Historic Map : Vaugondy Antique Map of Bohemia (Czech Republic), Morav - Historic Pictoric

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Historic Map : Vaugondy Antique Map of Bohemia (Czech Republic), Moravia and Silesia, 1751, Vintage Wall Art

item#: 5252637_2420__M03
$49.99 & Free Shipping
  • MUSEUM QUALITY INKS AND PAPER: Printed on thick 192gsm heavyweight matte paper with archival giclee inks, this historic fine art will decorate your wall for years to come.
  • VINTAGE MAP REPRODUCTION: Add style to any room\'s decor with this beautiful print. Whether your interior design is modern or classic, a map is never out of fashion.
  • ATTENTION TO DETAIL: We edit every antique map for image quality, color and vibrance, so it can look its best while retaining historical character. Makes a great gift!
  • FRAME READY: Your unframed poster will arrive crease-free, rolled in a sturdy mailing tube. Many maps fit easy-to-find standard size frames 16x20, 16x24, 18x24, 24x30, 24x36, saving on custom framing.
  • Watermarks will not appear in the printed picture. Some blemishes, tears, or stamps may be removed from the final print.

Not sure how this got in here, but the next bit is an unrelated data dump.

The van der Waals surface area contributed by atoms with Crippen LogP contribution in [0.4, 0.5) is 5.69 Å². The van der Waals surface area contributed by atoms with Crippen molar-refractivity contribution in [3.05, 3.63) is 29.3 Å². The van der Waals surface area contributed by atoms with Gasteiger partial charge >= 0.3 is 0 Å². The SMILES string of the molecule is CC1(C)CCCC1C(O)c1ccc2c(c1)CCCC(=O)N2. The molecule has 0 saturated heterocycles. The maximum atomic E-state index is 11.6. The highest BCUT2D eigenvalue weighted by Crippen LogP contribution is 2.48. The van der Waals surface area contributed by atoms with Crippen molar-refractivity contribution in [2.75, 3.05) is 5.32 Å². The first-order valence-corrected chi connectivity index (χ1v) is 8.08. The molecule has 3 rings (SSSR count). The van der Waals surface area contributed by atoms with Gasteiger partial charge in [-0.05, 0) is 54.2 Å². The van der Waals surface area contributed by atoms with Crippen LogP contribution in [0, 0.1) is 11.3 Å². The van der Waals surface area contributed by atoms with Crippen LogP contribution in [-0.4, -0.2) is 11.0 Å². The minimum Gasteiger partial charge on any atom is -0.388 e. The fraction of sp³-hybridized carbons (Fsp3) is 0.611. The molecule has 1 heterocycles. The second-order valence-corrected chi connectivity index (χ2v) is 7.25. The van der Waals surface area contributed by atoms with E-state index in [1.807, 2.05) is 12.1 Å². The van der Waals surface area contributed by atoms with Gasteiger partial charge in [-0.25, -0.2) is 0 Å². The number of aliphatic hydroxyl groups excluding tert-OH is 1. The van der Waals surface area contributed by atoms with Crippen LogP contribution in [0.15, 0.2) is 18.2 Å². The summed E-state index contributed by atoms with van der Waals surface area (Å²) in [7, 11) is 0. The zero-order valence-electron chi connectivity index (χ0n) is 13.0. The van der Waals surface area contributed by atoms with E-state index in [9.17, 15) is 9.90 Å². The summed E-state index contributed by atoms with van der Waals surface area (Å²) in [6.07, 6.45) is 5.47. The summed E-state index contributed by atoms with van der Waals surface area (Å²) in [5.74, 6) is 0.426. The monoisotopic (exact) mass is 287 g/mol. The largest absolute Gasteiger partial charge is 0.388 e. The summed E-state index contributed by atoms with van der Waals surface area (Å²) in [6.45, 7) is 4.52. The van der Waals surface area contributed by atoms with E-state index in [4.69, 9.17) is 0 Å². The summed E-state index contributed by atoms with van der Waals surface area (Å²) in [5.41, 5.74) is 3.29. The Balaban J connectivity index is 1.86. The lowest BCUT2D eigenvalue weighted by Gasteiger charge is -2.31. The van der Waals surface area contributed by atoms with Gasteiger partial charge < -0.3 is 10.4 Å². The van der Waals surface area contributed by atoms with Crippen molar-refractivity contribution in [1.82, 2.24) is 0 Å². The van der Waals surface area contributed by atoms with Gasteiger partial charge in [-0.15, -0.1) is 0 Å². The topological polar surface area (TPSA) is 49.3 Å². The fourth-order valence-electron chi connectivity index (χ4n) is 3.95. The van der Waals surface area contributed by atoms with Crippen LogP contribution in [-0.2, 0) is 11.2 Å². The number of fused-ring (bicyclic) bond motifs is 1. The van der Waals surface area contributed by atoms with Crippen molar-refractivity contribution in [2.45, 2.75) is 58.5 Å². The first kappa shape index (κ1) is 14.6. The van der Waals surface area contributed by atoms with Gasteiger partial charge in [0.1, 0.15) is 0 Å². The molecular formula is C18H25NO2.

This is a fine 1751 map of Bohemia, Moravia and Silesia by Robert de Vaugondy. It covers modern day Czech Republic as well as parts of Germany and Poland and extends from Leipzig, Germany east to Beuthen, Poland and from Miloslaw south as far as Passau. The entire region is depicted in extraordinary detailed, offering both topographical and political information, with forests and mountains beautifully rendered in profile. The Province of Silesia was formed after King Frederick the Great of Prussia seized the region following the War of Austrian Succession and later became part of the German Empire in 1871. After World War II and the Potsdam Agreement, most of the province would become part of Prussia, while a small western portion of the province would be incorporated into the German states of Brandenburg and Sain xony. A beautifully decorative title cartouche appears near the top right quadrant of the map. Issued in the 1757 issue of the Atlas Universal. The Atlas Universal was one of the first atlases based upon actual surveys. Therefore, this map is highly accurate (for the period) and has most contemporary town names correct, though historic names are, in many cases, incorrect or omitted.

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